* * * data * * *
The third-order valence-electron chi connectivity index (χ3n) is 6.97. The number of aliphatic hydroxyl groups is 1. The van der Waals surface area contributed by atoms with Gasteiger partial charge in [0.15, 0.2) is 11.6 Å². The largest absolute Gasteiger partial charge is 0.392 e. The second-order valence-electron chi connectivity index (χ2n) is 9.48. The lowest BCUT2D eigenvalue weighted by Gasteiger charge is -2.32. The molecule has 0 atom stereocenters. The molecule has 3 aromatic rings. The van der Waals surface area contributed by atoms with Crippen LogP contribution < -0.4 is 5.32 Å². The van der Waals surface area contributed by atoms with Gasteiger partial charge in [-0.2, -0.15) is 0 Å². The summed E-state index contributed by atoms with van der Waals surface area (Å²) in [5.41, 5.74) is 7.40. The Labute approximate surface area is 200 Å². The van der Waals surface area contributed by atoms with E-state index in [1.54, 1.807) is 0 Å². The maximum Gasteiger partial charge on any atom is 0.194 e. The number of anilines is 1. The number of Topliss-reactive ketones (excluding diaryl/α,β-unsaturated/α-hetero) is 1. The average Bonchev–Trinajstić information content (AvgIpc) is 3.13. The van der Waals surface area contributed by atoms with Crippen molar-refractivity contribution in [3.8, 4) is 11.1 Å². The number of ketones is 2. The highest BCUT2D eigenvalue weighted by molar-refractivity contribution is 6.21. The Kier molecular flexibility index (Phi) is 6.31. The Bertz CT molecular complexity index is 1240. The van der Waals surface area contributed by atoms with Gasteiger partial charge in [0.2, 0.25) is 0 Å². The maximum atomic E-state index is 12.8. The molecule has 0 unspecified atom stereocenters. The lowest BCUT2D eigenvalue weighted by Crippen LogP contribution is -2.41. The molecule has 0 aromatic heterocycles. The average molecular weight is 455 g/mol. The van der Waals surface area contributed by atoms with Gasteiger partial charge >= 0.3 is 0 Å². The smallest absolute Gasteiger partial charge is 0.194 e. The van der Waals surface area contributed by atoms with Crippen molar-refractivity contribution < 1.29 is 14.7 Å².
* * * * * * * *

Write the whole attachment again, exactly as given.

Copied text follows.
The third-order valence-electron chi connectivity index (χ3n) is 6.97. The number of aliphatic hydroxyl groups is 1. The van der Waals surface area contributed by atoms with Gasteiger partial charge in [0.15, 0.2) is 11.6 Å². The largest absolute Gasteiger partial charge is 0.392 e. The second-order valence-electron chi connectivity index (χ2n) is 9.48. The lowest BCUT2D eigenvalue weighted by Gasteiger charge is -2.32. The molecule has 0 atom stereocenters. The molecule has 3 aromatic rings. The van der Waals surface area contributed by atoms with Crippen LogP contribution < -0.4 is 5.32 Å². The van der Waals surface area contributed by atoms with Gasteiger partial charge in [-0.2, -0.15) is 0 Å². The summed E-state index contributed by atoms with van der Waals surface area (Å²) in [5.41, 5.74) is 7.40. The Labute approximate surface area is 200 Å². The van der Waals surface area contributed by atoms with E-state index in [1.54, 1.807) is 0 Å². The maximum Gasteiger partial charge on any atom is 0.194 e. The number of anilines is 1. The number of Topliss-reactive ketones (excluding diaryl/α,β-unsaturated/α-hetero) is 1. The average Bonchev–Trinajstić information content (AvgIpc) is 3.13. The van der Waals surface area contributed by atoms with Crippen molar-refractivity contribution in [3.8, 4) is 11.1 Å². The number of ketones is 2. The highest BCUT2D eigenvalue weighted by molar-refractivity contribution is 6.21. The Kier molecular flexibility index (Phi) is 6.31. The Bertz CT molecular complexity index is 1240. The van der Waals surface area contributed by atoms with Gasteiger partial charge in [0.2, 0.25) is 0 Å². The maximum atomic E-state index is 12.8. The molecule has 0 unspecified atom stereocenters. The lowest BCUT2D eigenvalue weighted by Crippen LogP contribution is -2.41. The molecule has 0 aromatic heterocycles. The average molecular weight is 455 g/mol. The van der Waals surface area contributed by atoms with Gasteiger partial charge >= 0.3 is 0 Å². The smallest absolute Gasteiger partial charge is 0.194 e. The van der Waals surface area contributed by atoms with Crippen molar-refractivity contribution < 1.29 is 14.7 Å².